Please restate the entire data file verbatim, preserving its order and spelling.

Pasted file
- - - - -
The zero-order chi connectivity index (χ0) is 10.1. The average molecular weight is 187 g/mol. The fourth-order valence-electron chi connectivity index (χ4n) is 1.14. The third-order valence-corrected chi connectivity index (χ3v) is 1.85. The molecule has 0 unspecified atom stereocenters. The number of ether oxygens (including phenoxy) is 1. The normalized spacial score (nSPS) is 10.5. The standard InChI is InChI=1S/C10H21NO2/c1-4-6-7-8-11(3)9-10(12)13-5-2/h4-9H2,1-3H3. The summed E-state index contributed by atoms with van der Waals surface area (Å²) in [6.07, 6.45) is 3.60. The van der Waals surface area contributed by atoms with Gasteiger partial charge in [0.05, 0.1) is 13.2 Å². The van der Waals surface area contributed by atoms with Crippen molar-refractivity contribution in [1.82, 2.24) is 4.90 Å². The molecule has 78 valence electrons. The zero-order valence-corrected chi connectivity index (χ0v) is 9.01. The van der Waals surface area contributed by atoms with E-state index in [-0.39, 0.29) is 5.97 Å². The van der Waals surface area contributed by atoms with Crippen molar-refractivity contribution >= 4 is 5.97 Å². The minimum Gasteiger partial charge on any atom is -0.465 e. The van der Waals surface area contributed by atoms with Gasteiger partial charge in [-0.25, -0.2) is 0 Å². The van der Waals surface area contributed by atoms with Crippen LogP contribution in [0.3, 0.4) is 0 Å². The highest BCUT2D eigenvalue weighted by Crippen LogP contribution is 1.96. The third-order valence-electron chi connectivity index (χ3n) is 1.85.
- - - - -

The zero-order chi connectivity index (χ0) is 10.1. The average molecular weight is 187 g/mol. The fourth-order valence-electron chi connectivity index (χ4n) is 1.14. The third-order valence-corrected chi connectivity index (χ3v) is 1.85. The molecule has 0 unspecified atom stereocenters. The number of ether oxygens (including phenoxy) is 1. The normalized spacial score (nSPS) is 10.5. The standard InChI is InChI=1S/C10H21NO2/c1-4-6-7-8-11(3)9-10(12)13-5-2/h4-9H2,1-3H3. The summed E-state index contributed by atoms with van der Waals surface area (Å²) in [6.07, 6.45) is 3.60. The van der Waals surface area contributed by atoms with Gasteiger partial charge in [0.05, 0.1) is 13.2 Å². The van der Waals surface area contributed by atoms with Crippen molar-refractivity contribution in [1.82, 2.24) is 4.90 Å². The molecule has 78 valence electrons. The zero-order valence-corrected chi connectivity index (χ0v) is 9.01. The van der Waals surface area contributed by atoms with E-state index in [-0.39, 0.29) is 5.97 Å². The van der Waals surface area contributed by atoms with Crippen molar-refractivity contribution >= 4 is 5.97 Å². The minimum Gasteiger partial charge on any atom is -0.465 e. The van der Waals surface area contributed by atoms with Gasteiger partial charge in [-0.25, -0.2) is 0 Å². The van der Waals surface area contributed by atoms with Crippen LogP contribution in [0.3, 0.4) is 0 Å². The highest BCUT2D eigenvalue weighted by Crippen LogP contribution is 1.96. The third-order valence-electron chi connectivity index (χ3n) is 1.85.